As any lean practitioner knows, if you can't measure it, you can't manage it -- or improve it. Many supplier management tools, including ones that Nike and other leaders in the market are taking advantage of in enabling CSR and related programs, had common origins in five specific areas that formed the nucleus of the original supplier management market. These were:
- Supplier on-boarding tools focused on bringing suppliers into a transactional system (e.g., the need to efficiently electronically enable suppliers for P2P)
- Supplier portals (basic portal capability designed to capture supplier information for a range of initiatives: supplier diversity, green/CSR, e-sourcing)
- Supplier performance and quality management (i.e., tracking both qualitative and quantitative supplier performance metrics such as on-time performance, escapes, PPM; surveys such as ISO, QS, TS to qualify suppliers and ensure claimed credentials were real)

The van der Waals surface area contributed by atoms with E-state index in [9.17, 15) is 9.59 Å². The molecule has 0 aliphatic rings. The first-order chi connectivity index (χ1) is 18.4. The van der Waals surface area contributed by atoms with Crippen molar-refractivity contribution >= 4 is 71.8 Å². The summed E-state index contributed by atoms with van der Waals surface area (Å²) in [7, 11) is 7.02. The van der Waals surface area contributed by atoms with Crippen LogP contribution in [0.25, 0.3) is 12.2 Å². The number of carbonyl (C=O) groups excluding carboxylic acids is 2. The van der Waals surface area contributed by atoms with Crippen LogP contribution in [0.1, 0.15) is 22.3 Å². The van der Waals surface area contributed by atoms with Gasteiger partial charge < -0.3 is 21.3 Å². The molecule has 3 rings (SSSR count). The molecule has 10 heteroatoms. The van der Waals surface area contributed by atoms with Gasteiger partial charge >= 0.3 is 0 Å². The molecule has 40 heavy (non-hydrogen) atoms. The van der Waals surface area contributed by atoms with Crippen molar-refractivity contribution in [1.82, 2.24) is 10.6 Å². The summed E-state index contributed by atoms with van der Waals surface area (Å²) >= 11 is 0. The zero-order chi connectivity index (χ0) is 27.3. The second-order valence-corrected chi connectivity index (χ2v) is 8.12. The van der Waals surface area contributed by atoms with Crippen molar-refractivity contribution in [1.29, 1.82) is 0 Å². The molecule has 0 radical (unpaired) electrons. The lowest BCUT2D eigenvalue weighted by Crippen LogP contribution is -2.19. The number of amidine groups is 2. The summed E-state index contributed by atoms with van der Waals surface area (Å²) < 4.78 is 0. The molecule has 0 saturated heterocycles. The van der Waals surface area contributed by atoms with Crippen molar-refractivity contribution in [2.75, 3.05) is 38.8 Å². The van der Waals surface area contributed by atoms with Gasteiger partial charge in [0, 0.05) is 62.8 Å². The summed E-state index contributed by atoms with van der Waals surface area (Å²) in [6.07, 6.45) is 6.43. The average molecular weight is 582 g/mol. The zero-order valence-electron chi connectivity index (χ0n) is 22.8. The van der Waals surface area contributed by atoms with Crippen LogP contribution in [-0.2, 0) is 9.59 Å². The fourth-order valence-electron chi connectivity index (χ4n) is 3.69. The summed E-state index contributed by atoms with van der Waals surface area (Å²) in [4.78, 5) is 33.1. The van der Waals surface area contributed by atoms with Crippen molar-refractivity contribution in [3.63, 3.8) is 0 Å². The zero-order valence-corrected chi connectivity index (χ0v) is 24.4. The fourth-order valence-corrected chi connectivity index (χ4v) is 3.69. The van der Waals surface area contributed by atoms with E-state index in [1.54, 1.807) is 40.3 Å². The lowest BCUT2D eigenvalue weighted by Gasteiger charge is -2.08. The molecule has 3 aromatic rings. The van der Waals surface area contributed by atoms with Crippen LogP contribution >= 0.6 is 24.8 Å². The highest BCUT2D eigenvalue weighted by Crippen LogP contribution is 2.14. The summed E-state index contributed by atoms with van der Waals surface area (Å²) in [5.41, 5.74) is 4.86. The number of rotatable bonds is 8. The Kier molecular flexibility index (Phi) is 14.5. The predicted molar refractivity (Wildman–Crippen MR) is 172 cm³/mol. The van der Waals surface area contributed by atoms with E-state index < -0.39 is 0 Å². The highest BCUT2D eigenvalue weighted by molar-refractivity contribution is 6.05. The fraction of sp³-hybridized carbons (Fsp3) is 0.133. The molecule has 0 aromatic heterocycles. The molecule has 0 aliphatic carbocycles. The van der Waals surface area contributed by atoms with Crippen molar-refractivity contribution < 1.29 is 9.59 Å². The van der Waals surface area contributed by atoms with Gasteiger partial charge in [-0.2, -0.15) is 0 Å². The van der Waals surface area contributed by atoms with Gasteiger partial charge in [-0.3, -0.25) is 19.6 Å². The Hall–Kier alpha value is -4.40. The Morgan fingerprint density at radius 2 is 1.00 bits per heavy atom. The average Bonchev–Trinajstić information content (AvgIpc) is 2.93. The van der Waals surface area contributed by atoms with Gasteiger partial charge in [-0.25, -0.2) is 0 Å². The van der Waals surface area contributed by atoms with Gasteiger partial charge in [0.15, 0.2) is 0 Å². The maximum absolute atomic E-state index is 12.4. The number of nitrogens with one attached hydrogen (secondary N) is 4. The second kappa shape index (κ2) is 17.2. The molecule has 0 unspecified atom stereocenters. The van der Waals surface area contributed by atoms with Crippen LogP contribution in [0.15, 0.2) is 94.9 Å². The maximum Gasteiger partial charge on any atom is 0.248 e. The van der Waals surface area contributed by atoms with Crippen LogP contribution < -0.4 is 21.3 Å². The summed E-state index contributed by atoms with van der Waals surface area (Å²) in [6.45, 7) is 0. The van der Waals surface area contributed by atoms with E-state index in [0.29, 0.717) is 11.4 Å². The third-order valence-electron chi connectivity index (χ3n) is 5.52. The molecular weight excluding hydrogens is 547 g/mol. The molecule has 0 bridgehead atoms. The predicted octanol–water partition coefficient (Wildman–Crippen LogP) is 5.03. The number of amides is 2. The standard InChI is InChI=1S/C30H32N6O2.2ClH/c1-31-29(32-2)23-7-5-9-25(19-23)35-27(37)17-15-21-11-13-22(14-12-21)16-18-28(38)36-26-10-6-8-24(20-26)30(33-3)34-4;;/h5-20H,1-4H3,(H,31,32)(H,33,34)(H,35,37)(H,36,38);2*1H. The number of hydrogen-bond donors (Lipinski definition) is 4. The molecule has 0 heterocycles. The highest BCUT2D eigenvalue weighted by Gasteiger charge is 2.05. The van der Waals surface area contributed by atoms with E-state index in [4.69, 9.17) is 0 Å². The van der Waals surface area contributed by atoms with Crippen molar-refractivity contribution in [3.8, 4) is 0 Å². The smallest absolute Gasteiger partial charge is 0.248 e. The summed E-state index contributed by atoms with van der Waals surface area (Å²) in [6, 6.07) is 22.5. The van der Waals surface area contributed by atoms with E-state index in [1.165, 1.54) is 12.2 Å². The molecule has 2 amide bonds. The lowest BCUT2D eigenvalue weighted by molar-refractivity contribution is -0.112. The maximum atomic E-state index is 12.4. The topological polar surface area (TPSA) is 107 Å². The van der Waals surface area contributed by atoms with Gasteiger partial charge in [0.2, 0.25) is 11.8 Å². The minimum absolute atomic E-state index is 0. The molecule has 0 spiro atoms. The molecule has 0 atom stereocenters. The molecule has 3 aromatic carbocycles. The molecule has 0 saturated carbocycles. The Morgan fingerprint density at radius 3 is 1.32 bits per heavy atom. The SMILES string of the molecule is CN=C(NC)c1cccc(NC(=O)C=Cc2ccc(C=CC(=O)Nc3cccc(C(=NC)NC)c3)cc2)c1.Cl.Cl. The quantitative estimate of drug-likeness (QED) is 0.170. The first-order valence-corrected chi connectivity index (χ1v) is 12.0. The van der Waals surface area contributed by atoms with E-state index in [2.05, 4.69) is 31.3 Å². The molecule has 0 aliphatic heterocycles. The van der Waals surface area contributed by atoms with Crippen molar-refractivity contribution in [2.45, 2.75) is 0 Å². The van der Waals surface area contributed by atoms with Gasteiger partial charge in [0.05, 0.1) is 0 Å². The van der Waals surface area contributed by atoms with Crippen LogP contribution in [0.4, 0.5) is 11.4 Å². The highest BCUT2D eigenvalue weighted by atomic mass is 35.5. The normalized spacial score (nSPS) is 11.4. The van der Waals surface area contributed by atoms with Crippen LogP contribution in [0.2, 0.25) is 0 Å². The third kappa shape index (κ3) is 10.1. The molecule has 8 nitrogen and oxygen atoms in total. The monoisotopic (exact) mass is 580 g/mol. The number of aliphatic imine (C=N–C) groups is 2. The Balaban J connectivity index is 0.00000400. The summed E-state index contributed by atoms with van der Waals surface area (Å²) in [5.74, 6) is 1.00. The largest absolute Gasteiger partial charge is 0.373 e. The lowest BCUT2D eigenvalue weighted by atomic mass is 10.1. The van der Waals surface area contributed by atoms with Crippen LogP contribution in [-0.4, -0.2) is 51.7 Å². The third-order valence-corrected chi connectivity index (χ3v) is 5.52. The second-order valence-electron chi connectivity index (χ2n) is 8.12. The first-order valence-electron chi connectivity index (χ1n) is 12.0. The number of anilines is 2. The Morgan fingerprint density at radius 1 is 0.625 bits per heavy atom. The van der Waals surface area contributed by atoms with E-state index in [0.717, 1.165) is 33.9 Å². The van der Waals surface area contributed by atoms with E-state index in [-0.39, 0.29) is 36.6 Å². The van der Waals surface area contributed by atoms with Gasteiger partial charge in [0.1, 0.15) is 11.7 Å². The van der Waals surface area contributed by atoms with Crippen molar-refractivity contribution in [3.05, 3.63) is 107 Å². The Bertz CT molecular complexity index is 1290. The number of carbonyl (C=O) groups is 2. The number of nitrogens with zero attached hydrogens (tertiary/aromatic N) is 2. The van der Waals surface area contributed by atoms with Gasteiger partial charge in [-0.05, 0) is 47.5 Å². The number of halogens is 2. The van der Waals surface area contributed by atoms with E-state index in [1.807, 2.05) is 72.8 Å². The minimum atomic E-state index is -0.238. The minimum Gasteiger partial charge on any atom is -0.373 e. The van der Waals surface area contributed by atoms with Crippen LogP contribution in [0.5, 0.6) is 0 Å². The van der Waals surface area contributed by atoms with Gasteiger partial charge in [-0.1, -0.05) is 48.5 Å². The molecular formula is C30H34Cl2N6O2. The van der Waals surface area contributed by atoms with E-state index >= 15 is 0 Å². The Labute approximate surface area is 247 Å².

- Supply risk management (i.e., the monitoring of supply risk factors including financial data, operational data, compliance information)
- Spend visibility/supplier enrichment at the item level (creating a common or virtual vendor master with detailed and accurate information into spending data to drive sourcing strategies as well as basic enrichment in financial risk data, diversity, etc.)
In managing vendor risk, many organizations we've researched and worked with over the years initially embarked on their supplier management journeys leveraging the above categories to manage specific compliance areas including finance/financial (TIN, OFAC, denied parties list, FCPA, etc.), core financial risk (e.g., supplier financial risk) and supplier diversity (e.g., MBWE, indigenous employees). More recently, we've seen a greater increase in monitoring not only these areas, but also environmental, health and safety (EHS) and related CSR areas in suppliers more broadly. However, on a specific bill of material (BOM) basis for direct materials suppliers, a very broad range of areas have captured the interest of organizations for proactive monitoring and compliance to supported targeted vendor management programs.
We'll explore these in the next post in this series.